Chia (Salvia hispanica) protein fractions: characterization and emulsifying properties

  • Luciana M. Julio
  • Jorge C. Ruiz-Ruiz
  • Mabel C. Tomás
  • Maira R. Segura-CamposEmail author
Original Paper


A material with a high content of fibers and proteins is generated as a by-product of the chia oil extraction process. A strategy to add value to this by-product is to evaluate its possible use as a food ingredient. Thus, using a chia protein-rich fraction (CPRF) of chia seeds as starting material, albumins, globulins, glutelins, and prolamins fractions were obtained, characterized, and their emulsifying properties investigated. CPRF covers the essential amino acid requirements suggested by FAO; protein fractions only cover the requirements for Tre, Tyr and Val. Protein solubility profile for CPRF, globulins and prolamins was similar, with maximum solubility at pH 9. In contrast, glutelin and albumin fractions showed highest solubility at pH 5. Oil/Water (O/W) emulsions, using the chia protein fractions as emulsifying agent, were obtained at different pH (3, 5, 7, and 9) in their native and denatured state. The global stability and the destabilization kinetics of these systems were evaluated by their backscattering profiles. Additionally, the particle size distributions and their D4.3 diameter were determined. The emulsions destabilization occurred mainly by creaming process, with globulins as the fraction that led to most stable systems. Besides, high pH values improved the stability of emulsions prepared with globulins, glutelins, and the protein-rich fraction. The heat treatment application only slightly improved the emulsifying activity of the CPRF. These results indicate that chia protein fractions could be used as food ingredient to improve the amino acid content and the techno-functional properties of the functional foods.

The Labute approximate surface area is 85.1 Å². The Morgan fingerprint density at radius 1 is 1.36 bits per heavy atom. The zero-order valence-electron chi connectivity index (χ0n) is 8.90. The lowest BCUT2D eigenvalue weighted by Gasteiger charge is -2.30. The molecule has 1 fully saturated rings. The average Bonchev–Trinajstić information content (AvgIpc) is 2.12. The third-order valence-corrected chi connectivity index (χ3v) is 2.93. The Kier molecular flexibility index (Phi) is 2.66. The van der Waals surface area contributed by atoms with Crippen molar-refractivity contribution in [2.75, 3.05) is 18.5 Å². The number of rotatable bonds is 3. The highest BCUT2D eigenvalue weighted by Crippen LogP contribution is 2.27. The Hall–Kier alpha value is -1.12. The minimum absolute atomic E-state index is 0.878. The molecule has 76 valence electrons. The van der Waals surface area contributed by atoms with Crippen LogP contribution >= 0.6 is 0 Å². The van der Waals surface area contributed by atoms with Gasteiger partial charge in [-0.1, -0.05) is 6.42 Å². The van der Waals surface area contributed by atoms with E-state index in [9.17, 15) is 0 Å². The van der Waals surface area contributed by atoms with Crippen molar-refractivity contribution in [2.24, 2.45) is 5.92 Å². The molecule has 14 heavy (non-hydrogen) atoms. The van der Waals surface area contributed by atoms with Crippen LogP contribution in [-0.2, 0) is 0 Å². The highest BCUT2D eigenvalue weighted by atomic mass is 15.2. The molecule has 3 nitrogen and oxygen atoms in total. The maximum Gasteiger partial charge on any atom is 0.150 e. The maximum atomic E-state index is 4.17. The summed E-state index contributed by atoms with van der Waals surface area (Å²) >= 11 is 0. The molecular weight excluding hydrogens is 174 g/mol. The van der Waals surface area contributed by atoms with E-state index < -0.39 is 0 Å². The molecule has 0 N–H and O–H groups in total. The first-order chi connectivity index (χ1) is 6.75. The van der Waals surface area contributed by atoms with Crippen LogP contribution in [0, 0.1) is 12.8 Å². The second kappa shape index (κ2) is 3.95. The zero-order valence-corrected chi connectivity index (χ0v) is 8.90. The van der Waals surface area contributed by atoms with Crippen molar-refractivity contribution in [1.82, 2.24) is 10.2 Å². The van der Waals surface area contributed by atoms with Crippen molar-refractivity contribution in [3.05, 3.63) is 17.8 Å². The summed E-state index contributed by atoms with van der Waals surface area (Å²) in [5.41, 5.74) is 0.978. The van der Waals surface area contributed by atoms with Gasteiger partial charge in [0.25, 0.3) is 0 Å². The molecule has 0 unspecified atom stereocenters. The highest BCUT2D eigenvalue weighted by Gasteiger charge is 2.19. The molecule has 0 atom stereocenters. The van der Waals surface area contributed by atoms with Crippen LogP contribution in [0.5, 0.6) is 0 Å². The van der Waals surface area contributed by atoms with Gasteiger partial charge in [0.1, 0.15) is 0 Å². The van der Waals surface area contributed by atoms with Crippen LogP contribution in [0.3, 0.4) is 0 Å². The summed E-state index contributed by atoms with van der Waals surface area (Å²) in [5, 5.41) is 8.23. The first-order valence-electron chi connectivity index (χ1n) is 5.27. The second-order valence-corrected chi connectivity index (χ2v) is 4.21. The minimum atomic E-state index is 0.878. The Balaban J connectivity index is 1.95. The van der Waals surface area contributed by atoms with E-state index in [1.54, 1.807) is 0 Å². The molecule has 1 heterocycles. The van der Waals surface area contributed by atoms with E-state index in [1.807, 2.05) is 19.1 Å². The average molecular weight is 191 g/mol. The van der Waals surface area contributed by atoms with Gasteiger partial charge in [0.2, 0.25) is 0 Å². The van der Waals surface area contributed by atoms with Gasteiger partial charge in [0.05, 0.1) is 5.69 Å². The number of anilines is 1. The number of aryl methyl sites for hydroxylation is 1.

Chia Protein-rich fraction Protein fractions Characterization Emulsifying properties 



The authors are grateful to the “Consejo Superior de Investigaciones Científicas” (CSIC, España) [Project i-LINK0923] and “Programa Iberoamericano de Ciencia y Tecnología para el Desarrollo” (CYTED) (Reference 119RT0567), the Agencia Nacional de Promoción Científica y Tecnológica (ANPCyT) Project PICT 2016 0323 and the Universidad Nacional de La Plata Project X756 (Argentina).

Compliance with ethical standards

Conflict of interest

We declare no conflicts of interest exist in the submission of this manuscript.

Research involving human or animal subjects

This article does not contain any studies with human or animal subjects.


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© Springer Science+Business Media, LLC, part of Springer Nature 2019

Authors and Affiliations

  1. 1.Centro de Investigación y Desarrollo en Criotecnología de Alimentos (CIDCA), CIC-CONICET-Facultad de Ciencias Exactas (FCE)Universidad Nacional de La Plata (UNLP)La PlataArgentina
  2. 2.Escuela de Nutrición, División de Ciencias de la SaludUniversidad Anáhuac-MayabMéridaMexico
  3. 3.Facultad de Ingeniería QuímicaUniversidad Autónoma de YucatánMéridaMexico

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